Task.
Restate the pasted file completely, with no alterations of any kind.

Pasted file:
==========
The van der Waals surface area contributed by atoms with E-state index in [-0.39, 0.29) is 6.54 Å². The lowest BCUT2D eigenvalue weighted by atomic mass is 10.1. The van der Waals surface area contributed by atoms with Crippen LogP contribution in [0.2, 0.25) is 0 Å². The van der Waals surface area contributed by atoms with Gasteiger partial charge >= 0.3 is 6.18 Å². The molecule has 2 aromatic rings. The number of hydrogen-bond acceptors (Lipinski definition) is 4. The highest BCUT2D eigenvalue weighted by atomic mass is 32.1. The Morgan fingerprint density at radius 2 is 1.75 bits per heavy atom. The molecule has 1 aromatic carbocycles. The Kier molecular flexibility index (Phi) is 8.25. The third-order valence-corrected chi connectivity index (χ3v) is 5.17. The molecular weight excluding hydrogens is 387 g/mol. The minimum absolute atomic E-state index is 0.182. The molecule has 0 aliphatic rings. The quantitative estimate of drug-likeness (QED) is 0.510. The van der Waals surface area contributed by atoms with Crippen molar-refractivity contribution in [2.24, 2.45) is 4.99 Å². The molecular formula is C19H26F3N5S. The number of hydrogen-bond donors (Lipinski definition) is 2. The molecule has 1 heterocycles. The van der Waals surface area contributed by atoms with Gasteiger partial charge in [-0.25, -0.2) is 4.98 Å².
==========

The van der Waals surface area contributed by atoms with E-state index in [-0.39, 0.29) is 6.54 Å². The lowest BCUT2D eigenvalue weighted by atomic mass is 10.1. The van der Waals surface area contributed by atoms with Crippen LogP contribution in [0.2, 0.25) is 0 Å². The van der Waals surface area contributed by atoms with Gasteiger partial charge >= 0.3 is 6.18 Å². The molecule has 2 aromatic rings. The number of hydrogen-bond acceptors (Lipinski definition) is 4. The highest BCUT2D eigenvalue weighted by atomic mass is 32.1. The Morgan fingerprint density at radius 2 is 1.75 bits per heavy atom. The molecule has 1 aromatic carbocycles. The Kier molecular flexibility index (Phi) is 8.25. The third-order valence-corrected chi connectivity index (χ3v) is 5.17. The molecular weight excluding hydrogens is 387 g/mol. The minimum absolute atomic E-state index is 0.182. The molecule has 0 aliphatic rings. The quantitative estimate of drug-likeness (QED) is 0.510. The van der Waals surface area contributed by atoms with Crippen molar-refractivity contribution in [2.24, 2.45) is 4.99 Å². The molecular formula is C19H26F3N5S. The number of hydrogen-bond donors (Lipinski definition) is 2. The molecule has 1 heterocycles. The van der Waals surface area contributed by atoms with Gasteiger partial charge in [-0.25, -0.2) is 4.98 Å².